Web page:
Among Yukina’s skating idols when growing up were 1994 World Champion Yuka Sato and Swiss spin queen Lucinda Ruh, both of whom she was strongly inspired by. After all, during her eligible career and beyond, Yukina was praised by both skating commentators and fans for her superb control over the edges, the effortlessness of her movements and speed, and her gorgeous spin positions.
Yukina made her competitive debut at the 1999 Japanese Junior Nationals placing 11th. She gradually climbed her way up by finishing 6th in 2000 and winning the bronze medal at the same competition in 2001.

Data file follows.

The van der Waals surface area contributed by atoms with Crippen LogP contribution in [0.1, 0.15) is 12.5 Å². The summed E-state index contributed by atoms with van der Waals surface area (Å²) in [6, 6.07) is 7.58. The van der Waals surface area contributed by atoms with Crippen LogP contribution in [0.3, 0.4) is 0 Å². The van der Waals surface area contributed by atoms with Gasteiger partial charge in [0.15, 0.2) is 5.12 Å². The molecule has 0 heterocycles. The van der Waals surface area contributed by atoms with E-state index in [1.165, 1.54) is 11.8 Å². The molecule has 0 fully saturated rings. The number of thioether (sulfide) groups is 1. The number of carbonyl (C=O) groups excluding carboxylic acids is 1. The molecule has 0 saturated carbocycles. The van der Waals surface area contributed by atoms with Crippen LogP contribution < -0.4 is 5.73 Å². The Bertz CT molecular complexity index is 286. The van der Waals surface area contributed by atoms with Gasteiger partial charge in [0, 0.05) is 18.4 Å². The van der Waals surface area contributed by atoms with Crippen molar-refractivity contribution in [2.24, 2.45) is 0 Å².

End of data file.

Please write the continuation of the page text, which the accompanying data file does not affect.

A Junior Star
The turning point for Yukina came in the 2001/2002 season when she once more won the bronze medal at Jr. Japanese Nationals. The same year marked her international debut. A win at the JGP in Bulgaria guaranteed her a spot on the Junior Grand Prix Final where she finished 6th. A somewhat disappointing ninth place at her first Junior Worlds motivated Yukina to work harder on her skating and learn ways to better manage competitive pressure.
The perseverance paid off and in the next season she experienced an absolute triumph on the junior scene – two grand prix wins, a win at the Junior Grand Prix Final and a Junior World title cemented her dominance among the young hopefuls.
Winning the world junior title, Yukina defeated Miki Ando (Japan) and Carolina Kostner of Italy, who finished 2nd and 3rd, respectively. As figure skating fans are well aware, both ladies became legends of the sport (of sorts) in their own right, and went on to have long, successful careers.